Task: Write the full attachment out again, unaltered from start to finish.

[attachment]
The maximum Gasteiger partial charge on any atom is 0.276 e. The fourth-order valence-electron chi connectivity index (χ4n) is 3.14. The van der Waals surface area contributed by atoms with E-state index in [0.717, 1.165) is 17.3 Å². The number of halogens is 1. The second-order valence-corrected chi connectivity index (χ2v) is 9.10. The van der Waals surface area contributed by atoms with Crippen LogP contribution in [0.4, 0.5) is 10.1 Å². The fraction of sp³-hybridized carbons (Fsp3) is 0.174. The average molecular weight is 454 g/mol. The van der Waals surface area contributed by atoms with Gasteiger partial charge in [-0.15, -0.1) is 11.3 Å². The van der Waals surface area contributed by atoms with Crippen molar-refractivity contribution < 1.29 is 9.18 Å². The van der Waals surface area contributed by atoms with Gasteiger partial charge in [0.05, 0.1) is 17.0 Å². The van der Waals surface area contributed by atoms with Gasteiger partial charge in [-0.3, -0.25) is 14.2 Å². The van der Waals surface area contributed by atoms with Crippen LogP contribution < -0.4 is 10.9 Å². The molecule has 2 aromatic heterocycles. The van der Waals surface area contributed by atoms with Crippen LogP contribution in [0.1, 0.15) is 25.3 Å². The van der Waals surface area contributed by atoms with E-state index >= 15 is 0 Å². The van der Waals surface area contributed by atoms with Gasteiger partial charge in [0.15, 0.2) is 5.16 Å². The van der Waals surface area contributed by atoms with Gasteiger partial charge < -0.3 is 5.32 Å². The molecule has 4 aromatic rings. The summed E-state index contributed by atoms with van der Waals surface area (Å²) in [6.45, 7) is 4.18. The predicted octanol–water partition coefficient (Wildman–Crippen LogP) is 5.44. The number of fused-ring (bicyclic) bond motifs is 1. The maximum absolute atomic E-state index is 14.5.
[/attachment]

The maximum Gasteiger partial charge on any atom is 0.276 e. The fourth-order valence-electron chi connectivity index (χ4n) is 3.14. The van der Waals surface area contributed by atoms with E-state index in [0.717, 1.165) is 17.3 Å². The number of halogens is 1. The second-order valence-corrected chi connectivity index (χ2v) is 9.10. The van der Waals surface area contributed by atoms with Crippen LogP contribution in [0.4, 0.5) is 10.1 Å². The fraction of sp³-hybridized carbons (Fsp3) is 0.174. The average molecular weight is 454 g/mol. The van der Waals surface area contributed by atoms with Gasteiger partial charge in [-0.15, -0.1) is 11.3 Å². The van der Waals surface area contributed by atoms with Crippen molar-refractivity contribution < 1.29 is 9.18 Å². The van der Waals surface area contributed by atoms with Gasteiger partial charge in [0.05, 0.1) is 17.0 Å². The van der Waals surface area contributed by atoms with Gasteiger partial charge in [-0.3, -0.25) is 14.2 Å². The van der Waals surface area contributed by atoms with Crippen LogP contribution < -0.4 is 10.9 Å². The molecule has 2 aromatic heterocycles. The van der Waals surface area contributed by atoms with Crippen LogP contribution in [0.1, 0.15) is 25.3 Å². The van der Waals surface area contributed by atoms with E-state index >= 15 is 0 Å². The van der Waals surface area contributed by atoms with Gasteiger partial charge in [0.15, 0.2) is 5.16 Å². The van der Waals surface area contributed by atoms with Gasteiger partial charge < -0.3 is 5.32 Å². The molecule has 4 aromatic rings. The summed E-state index contributed by atoms with van der Waals surface area (Å²) in [6.45, 7) is 4.18. The predicted octanol–water partition coefficient (Wildman–Crippen LogP) is 5.44. The number of fused-ring (bicyclic) bond motifs is 1. The maximum absolute atomic E-state index is 14.5.